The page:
My Almost Make-out Session at Big Bone Lick and Randomly Running into Rabbit Hash

So this is the first blog post I’ve written on location thus far. I somehow wandered into the little town of Rabbit Hash Kentucky today.  It is the most awesome thing that has happened randomly in quite a while.  Earlier today I met one of my bridal clients to iron out the details for their upcoming wedding.  Since the coffee shop we met at was right around the corner from the venue I figured, once we wrapped up, that I could drive over and take a look to check out the lighting, setup, etc.  After my trip to the Florentine, which is in Union KY, I went driving around the area looking for a good outdoor location for bridal party photos.

The Florentine

The Florentine

About 5 minutes down the street I ran across a place called Farm Haven.  I decided to be nosy and pulled onto the property and took a look around. I couldn’t find anyone to talk to, besides an alpaca, so I walked back to my car with plans to look them up online and give them a call later. Note in phone: check! Its the first absolutely gorgeous day we’ve had in a while, so I figured why stop my adventure here. The big brown sign for Big Bone Lick State Park was staring me in the face and the gorgeous beaming sunshine and blue skies were beckoning. With my foot to the pedal, old school 80’s rock blaring out the windows and the wind in my hair, I headed 10 miles down the road to Big Bone Lick.

Old closed down shop on the road to Big Bone

Old closed down shop on the road to Big Bone

I haven’t been there in probably 10 years or so. Its always weird when you revisit a place after so long. Its never quite the same as you remember it, especially if the time span is from childhood to adulthood. The lake seemed smaller that I remembered, but still shimmering and beautiful. After snapping a few pics with my phone, since I failed to bring Mark (my Camera) with me, I walked up to a nearby park bench to sit for a moment and soak in some sun.

The Lake

The Lake

I noticed off in the distance, a man laying on a blanket enjoying the sun as well.  I hopped up, ready to do a little exploring, and found my way to a little dirt path. Well, I better investigate. Let me see where this leads. Turns out, the path winds completely around the whole lake. So, despite my lack of good hiking shoes, I followed the path, enjoying my time in nature.

The backside of the lake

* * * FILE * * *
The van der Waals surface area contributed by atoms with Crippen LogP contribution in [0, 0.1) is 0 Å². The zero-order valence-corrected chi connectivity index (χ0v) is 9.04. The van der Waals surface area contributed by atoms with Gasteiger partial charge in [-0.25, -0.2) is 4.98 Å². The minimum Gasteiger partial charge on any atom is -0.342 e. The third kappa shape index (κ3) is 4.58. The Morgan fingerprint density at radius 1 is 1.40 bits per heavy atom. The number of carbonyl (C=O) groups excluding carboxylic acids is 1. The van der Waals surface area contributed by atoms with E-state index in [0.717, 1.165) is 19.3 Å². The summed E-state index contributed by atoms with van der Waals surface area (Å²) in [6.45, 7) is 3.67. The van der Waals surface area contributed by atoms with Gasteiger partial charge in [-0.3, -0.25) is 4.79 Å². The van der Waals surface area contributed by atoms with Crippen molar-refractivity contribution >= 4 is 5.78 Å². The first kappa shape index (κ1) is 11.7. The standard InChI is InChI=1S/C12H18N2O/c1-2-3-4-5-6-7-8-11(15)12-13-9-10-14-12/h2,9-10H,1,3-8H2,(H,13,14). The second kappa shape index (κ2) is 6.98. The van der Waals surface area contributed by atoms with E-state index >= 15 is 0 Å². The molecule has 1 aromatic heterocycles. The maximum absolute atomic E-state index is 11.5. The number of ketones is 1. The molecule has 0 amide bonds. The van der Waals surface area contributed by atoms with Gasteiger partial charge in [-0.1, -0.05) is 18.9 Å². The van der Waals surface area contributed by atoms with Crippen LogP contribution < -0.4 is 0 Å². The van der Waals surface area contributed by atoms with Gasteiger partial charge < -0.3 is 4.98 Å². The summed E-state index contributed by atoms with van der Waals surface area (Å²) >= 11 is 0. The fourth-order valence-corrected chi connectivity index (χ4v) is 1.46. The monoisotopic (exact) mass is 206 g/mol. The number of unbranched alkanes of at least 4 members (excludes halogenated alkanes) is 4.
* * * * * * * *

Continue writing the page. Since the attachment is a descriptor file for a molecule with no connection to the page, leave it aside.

The backside of the lake

When the path finally came back to the place where I had started, the man who was once laying, was at the bench, rolling up his blanket.  “Beautiful day!” he called out. I agreed, and mentioned that I thought it was sad not enough people understand the importance of spending time in and having a relationship with nature.  Peter, as he introduced himself, was an older man, I’d say in his late 40’s, maybe early 50’s.  He donned a leather jacket, jeans and and had a few camping utensils hanging from his belt.  He had a kind voice and spoke passionately about life.  After about 15 minutes of chatting about philosophical stuff, I asked him if I could take a picture of him by the lake, for my blog, so that I could accurately document my trip. He obliged and even offered to snap one of me by the lake for posterity.

Peter

Peter

I took down Peters email address to send him a copy of his photo, and as I looked up from my phone, he pulled me close, by my waist, stared deep into my eyes and said… “Kiss me.”  Well, I hope you all know how this turned out. Lol. In the nick of time I barely got my hand up in front of my face to stop his lips from coming into contact with mine.  Awkwardly, I cleared my throat. “I can’t”, I explained. “I’m sorry.” With a nervous laugh, he said,”You can’t blame a guy for trying. You’re smart, funny, and beautiful.”  I was honestly flattered (although also weirdly creeped out).  As I bid Peter adieu, I walked back to my car literally laughing out loud at life and how the weirdest things some times happen to me.  I don’t think I’ve laughed that hard in a very long time. So thank you Peter, for thinking I’m beautiful and also for making me belly laugh that a stranger in a park would try to make out with my face.

Before leaving I stepped into the Big Bone Lick Visitor Center and read through some historical info about the park and the area.

Visitor Center

Visitor Center